More accurate predictions are starting to emerge as the full impacts of the Covid-19 outbreak in Thailand start to become clearer, and we still don’t have the shops open yet.
Reports from the UN’s International Labour Organisation, in collaboration with the University of the Thai Chamber of Commerce, have already made stark predictions about the problems that lay ahead for the Thai government, and the people working in the immediate and peripheral parts of the tourism industry.
Up to 6 million people are expected to lose their jobs in the tourism sector alone as a result of the coronavirus pandemic, that’s in a country with a total population around 66 million. Tourism is a critical industry for the Thai economy that accounts for between 15-18% of the country’s GDP in direct income, and up to 21% when you include all the other businesses that rely on the flow of tourists.
Thailand’s tourism sector has overcome many past shocks – natural disasters, coups, a reputation for political instability, recessions and long-running protests. That Thailand survived these interruptions, then continued to thrive, gave Thailand’s tourism industry the nickname “Teflon Thailand”.
The Covid-19 crisis has come out of nowhere and completely short-circuited the demand and supply parts of the entire tourism economy.
“The magnitude of the current socio-economic shocks that come from the health and economic effects tied to the current Covid-19 pandemic are, however, unprecedented in recent history.”
At the core of the report, and Thailand’s tourism woes going forward, is the total collapse of inbound tourism. International tourist arrivals in January and February dropped to 5.9 million, compared with 7.3 million in the same months last year. The ban on international flights didn’t start until April 4.
The University of the Thai Chamber of Commerce now estimates that up to 6 million people employed in the tourism sector will end up unemployed, if Thailand lost about 30 million tourists – that’s the current projection.
“The number of unemployed people could even rise to 10 million if the pandemic does not subside by the end of June.”
Tourism makes up 21.6% of Thailand’s GDP, according to the report, compared to Cambodia’s 6.7% and Vietnam’s 6.9%.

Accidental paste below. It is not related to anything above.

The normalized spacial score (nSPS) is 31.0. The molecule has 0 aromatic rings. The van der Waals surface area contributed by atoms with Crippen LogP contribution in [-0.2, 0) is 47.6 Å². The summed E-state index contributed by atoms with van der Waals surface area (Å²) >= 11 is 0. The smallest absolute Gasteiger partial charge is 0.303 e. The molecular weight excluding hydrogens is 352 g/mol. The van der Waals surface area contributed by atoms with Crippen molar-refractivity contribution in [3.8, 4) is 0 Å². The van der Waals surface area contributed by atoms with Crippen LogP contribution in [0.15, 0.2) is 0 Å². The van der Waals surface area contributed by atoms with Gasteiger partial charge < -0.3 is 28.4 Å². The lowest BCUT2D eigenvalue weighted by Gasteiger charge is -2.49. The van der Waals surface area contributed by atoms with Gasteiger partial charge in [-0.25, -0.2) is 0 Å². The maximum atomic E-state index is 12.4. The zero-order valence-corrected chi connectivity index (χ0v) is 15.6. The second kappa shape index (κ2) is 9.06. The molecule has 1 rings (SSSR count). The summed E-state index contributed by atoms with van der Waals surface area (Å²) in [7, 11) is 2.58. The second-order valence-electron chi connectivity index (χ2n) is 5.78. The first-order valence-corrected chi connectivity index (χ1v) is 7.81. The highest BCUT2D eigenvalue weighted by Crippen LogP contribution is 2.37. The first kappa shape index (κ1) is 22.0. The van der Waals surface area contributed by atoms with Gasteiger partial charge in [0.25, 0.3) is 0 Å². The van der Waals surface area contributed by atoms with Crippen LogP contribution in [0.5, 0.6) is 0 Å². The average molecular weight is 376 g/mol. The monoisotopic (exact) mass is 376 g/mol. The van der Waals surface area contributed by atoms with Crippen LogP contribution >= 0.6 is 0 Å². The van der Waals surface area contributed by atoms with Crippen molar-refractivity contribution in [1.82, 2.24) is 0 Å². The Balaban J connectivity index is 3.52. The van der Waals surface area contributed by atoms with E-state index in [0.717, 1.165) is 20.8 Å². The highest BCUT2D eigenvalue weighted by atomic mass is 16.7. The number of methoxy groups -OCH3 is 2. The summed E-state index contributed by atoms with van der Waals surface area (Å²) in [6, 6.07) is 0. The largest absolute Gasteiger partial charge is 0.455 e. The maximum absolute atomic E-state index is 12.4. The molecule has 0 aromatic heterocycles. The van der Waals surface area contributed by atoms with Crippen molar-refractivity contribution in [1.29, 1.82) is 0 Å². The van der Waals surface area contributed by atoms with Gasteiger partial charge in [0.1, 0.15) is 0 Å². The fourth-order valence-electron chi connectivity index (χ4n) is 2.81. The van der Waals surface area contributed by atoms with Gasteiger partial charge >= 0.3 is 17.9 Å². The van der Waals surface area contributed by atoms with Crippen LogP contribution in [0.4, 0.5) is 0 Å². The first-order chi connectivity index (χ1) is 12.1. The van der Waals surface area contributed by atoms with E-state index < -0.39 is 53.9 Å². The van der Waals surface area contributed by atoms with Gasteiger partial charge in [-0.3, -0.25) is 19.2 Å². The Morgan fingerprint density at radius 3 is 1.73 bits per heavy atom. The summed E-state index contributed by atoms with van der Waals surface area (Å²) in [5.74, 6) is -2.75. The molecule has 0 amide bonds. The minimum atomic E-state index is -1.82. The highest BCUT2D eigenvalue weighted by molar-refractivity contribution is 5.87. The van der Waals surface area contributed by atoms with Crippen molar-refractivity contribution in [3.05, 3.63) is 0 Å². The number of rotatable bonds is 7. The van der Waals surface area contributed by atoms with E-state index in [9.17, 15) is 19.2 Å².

The report also warns that the tourism sector would not survive the pandemic’s repercussions without assistance from the government.
Over the past decade the tourist hotspots have been playing catch up to provide infrastructure and rooms to cater for the continual surge of more and more international tourists. The rise in tourist numbers has doubled in a decade, and that was more than double when compared to the decade before that.
But now half-completed hotels and condos are likely to remain unfinished and the rest of the country’s accommodation offerings will be battling for slim pickings for at least the rest of this year and probably well into 2021.
The country’s MICE industry (meetings, incentives, conventions and exhibitions), already battling with the high Thai baht and uncompetitive meetings and convention landscape, will likely be almost non-existent well into next year. On a side note, the meetings industry worldwide has suddenly found a workable online solution that will probably remain a new normal in the industry and allow people to meet and compare professional notes without the bothersome flights, hotel rooms and drinks bills.
In response, the Thai government is already offering up to 100 billion baht in soft loans for tourism operators, who can also request for debt suspensions and interest rate reductions. But those debts will need to be paid off at some stage, a tough ask when the income opportunities are going to be so limited in the short to medium term.
There is no doubt going to be a huge pent up demand to travel again when borders start to open up around the world but governments will be tentative to allow fresh faces through their gates after the travel and tourism industry worldwide basically provided the Covid-19 virus with the opportunity to spread as quickly as it did.
Will insurance companies provide insurance for passengers to travel again? If the Thai government does allow a return of tourists, will then be required to go into a quarantine period? Will people have the discretionary income to travel when the world is mired in an economic recession? Will the world’s hard-hit aviation industry be able to recover quickly and re-open up routes? And how much will those airline tickets be, particularly if there remains health requirements for social distancing on planes?
So many questions lay ahead for an industry that provides 20% of the country’s earnings.
SOURCES: Khaosod English | UN International Labour Organisation
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